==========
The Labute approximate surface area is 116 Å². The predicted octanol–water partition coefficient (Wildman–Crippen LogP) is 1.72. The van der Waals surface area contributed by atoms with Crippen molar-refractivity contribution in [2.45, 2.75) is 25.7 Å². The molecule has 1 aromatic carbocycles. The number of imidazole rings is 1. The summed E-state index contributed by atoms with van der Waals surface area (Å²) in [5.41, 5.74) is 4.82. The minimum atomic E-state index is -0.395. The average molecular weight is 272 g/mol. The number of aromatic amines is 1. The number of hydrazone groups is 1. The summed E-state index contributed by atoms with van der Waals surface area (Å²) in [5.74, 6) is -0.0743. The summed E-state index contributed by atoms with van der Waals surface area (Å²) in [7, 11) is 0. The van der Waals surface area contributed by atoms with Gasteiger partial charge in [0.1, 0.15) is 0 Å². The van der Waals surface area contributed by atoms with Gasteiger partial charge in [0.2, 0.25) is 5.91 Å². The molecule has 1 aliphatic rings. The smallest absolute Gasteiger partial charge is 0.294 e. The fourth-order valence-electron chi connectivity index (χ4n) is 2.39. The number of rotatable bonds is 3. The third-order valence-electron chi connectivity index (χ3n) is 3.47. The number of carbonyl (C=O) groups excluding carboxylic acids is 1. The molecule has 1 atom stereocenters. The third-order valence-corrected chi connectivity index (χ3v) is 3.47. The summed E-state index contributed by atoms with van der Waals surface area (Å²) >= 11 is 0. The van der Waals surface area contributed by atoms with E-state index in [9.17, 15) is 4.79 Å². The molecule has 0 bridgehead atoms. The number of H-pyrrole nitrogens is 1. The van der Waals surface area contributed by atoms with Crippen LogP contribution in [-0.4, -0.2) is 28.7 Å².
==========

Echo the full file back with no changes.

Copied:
The Labute approximate surface area is 116 Å². The predicted octanol–water partition coefficient (Wildman–Crippen LogP) is 1.72. The van der Waals surface area contributed by atoms with Crippen molar-refractivity contribution in [2.45, 2.75) is 25.7 Å². The molecule has 1 aromatic carbocycles. The number of imidazole rings is 1. The summed E-state index contributed by atoms with van der Waals surface area (Å²) in [5.41, 5.74) is 4.82. The minimum atomic E-state index is -0.395. The average molecular weight is 272 g/mol. The number of aromatic amines is 1. The number of hydrazone groups is 1. The summed E-state index contributed by atoms with van der Waals surface area (Å²) in [5.74, 6) is -0.0743. The summed E-state index contributed by atoms with van der Waals surface area (Å²) in [7, 11) is 0. The van der Waals surface area contributed by atoms with Gasteiger partial charge in [0.1, 0.15) is 0 Å². The van der Waals surface area contributed by atoms with Gasteiger partial charge in [0.2, 0.25) is 5.91 Å². The molecule has 1 aliphatic rings. The smallest absolute Gasteiger partial charge is 0.294 e. The fourth-order valence-electron chi connectivity index (χ4n) is 2.39. The number of rotatable bonds is 3. The third-order valence-electron chi connectivity index (χ3n) is 3.47. The number of carbonyl (C=O) groups excluding carboxylic acids is 1. The molecule has 1 atom stereocenters. The third-order valence-corrected chi connectivity index (χ3v) is 3.47. The summed E-state index contributed by atoms with van der Waals surface area (Å²) >= 11 is 0. The van der Waals surface area contributed by atoms with E-state index in [9.17, 15) is 4.79 Å². The molecule has 0 bridgehead atoms. The number of H-pyrrole nitrogens is 1. The van der Waals surface area contributed by atoms with Crippen LogP contribution in [-0.4, -0.2) is 28.7 Å².